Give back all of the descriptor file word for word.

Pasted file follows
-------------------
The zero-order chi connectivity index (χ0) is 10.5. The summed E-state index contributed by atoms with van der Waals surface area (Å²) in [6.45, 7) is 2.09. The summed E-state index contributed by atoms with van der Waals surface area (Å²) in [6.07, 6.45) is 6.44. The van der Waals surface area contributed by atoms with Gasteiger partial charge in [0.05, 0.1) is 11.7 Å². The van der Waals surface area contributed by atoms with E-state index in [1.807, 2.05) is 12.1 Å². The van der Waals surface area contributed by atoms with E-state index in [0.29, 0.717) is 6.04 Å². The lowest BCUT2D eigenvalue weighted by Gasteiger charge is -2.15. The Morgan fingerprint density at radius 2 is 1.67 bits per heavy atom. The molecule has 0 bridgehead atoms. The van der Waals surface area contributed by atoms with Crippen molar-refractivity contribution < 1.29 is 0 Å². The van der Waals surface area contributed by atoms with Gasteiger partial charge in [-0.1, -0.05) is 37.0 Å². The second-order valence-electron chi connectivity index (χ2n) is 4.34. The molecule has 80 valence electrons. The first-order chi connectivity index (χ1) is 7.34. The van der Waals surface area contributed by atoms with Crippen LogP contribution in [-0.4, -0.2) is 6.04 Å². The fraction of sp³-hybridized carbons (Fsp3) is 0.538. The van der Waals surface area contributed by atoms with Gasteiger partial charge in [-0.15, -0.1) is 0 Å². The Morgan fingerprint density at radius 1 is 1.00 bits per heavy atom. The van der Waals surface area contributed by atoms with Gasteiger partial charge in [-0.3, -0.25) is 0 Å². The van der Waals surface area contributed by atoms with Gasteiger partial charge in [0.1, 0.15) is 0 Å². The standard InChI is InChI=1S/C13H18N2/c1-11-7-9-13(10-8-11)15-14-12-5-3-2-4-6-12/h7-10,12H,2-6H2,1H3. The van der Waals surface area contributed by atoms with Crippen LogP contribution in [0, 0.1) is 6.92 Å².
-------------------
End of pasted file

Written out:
The zero-order chi connectivity index (χ0) is 10.5. The summed E-state index contributed by atoms with van der Waals surface area (Å²) in [6.45, 7) is 2.09. The summed E-state index contributed by atoms with van der Waals surface area (Å²) in [6.07, 6.45) is 6.44. The van der Waals surface area contributed by atoms with Gasteiger partial charge in [0.05, 0.1) is 11.7 Å². The van der Waals surface area contributed by atoms with E-state index in [1.807, 2.05) is 12.1 Å². The van der Waals surface area contributed by atoms with E-state index in [0.29, 0.717) is 6.04 Å². The lowest BCUT2D eigenvalue weighted by Gasteiger charge is -2.15. The Morgan fingerprint density at radius 2 is 1.67 bits per heavy atom. The molecule has 0 bridgehead atoms. The van der Waals surface area contributed by atoms with Crippen molar-refractivity contribution < 1.29 is 0 Å². The van der Waals surface area contributed by atoms with Gasteiger partial charge in [-0.1, -0.05) is 37.0 Å². The second-order valence-electron chi connectivity index (χ2n) is 4.34. The molecule has 80 valence electrons. The first-order chi connectivity index (χ1) is 7.34. The van der Waals surface area contributed by atoms with Crippen LogP contribution in [-0.4, -0.2) is 6.04 Å². The fraction of sp³-hybridized carbons (Fsp3) is 0.538. The van der Waals surface area contributed by atoms with Gasteiger partial charge in [-0.15, -0.1) is 0 Å². The Morgan fingerprint density at radius 1 is 1.00 bits per heavy atom. The van der Waals surface area contributed by atoms with Gasteiger partial charge in [-0.3, -0.25) is 0 Å². The van der Waals surface area contributed by atoms with Gasteiger partial charge in [0.1, 0.15) is 0 Å². The standard InChI is InChI=1S/C13H18N2/c1-11-7-9-13(10-8-11)15-14-12-5-3-2-4-6-12/h7-10,12H,2-6H2,1H3. The van der Waals surface area contributed by atoms with Crippen LogP contribution in [0, 0.1) is 6.92 Å².